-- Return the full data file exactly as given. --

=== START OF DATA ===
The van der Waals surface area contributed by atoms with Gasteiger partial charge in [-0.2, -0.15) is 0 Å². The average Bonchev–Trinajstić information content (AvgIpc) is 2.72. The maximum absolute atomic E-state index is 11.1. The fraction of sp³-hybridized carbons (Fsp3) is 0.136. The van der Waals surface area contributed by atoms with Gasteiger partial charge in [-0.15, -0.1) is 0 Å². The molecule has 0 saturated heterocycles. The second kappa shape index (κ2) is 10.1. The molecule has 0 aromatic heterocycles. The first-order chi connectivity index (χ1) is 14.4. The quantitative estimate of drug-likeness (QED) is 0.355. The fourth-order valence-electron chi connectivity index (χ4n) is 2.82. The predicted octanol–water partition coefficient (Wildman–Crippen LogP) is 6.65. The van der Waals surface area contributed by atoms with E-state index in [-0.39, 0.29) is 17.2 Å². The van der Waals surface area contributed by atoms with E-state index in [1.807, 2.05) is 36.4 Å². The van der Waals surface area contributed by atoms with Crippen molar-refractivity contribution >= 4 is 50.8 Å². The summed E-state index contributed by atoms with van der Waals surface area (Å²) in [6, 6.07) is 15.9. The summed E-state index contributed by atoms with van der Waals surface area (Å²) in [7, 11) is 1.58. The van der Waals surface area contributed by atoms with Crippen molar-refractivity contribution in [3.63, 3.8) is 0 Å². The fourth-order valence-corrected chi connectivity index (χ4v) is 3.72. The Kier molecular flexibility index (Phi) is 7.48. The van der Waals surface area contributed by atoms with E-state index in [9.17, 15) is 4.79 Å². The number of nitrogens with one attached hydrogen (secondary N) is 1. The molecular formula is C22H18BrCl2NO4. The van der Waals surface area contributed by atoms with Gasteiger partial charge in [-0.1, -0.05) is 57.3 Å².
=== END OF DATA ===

The van der Waals surface area contributed by atoms with Gasteiger partial charge in [-0.2, -0.15) is 0 Å². The average Bonchev–Trinajstić information content (AvgIpc) is 2.72. The maximum absolute atomic E-state index is 11.1. The fraction of sp³-hybridized carbons (Fsp3) is 0.136. The van der Waals surface area contributed by atoms with Gasteiger partial charge in [-0.15, -0.1) is 0 Å². The molecule has 0 saturated heterocycles. The second kappa shape index (κ2) is 10.1. The molecule has 0 aromatic heterocycles. The first-order chi connectivity index (χ1) is 14.4. The quantitative estimate of drug-likeness (QED) is 0.355. The fourth-order valence-electron chi connectivity index (χ4n) is 2.82. The predicted octanol–water partition coefficient (Wildman–Crippen LogP) is 6.65. The van der Waals surface area contributed by atoms with E-state index in [-0.39, 0.29) is 17.2 Å². The van der Waals surface area contributed by atoms with E-state index in [1.807, 2.05) is 36.4 Å². The van der Waals surface area contributed by atoms with Crippen molar-refractivity contribution >= 4 is 50.8 Å². The summed E-state index contributed by atoms with van der Waals surface area (Å²) in [6, 6.07) is 15.9. The summed E-state index contributed by atoms with van der Waals surface area (Å²) in [7, 11) is 1.58. The van der Waals surface area contributed by atoms with Crippen molar-refractivity contribution in [3.63, 3.8) is 0 Å². The fourth-order valence-corrected chi connectivity index (χ4v) is 3.72. The Kier molecular flexibility index (Phi) is 7.48. The van der Waals surface area contributed by atoms with E-state index in [9.17, 15) is 4.79 Å². The number of nitrogens with one attached hydrogen (secondary N) is 1. The molecular formula is C22H18BrCl2NO4. The van der Waals surface area contributed by atoms with Gasteiger partial charge in [-0.1, -0.05) is 57.3 Å².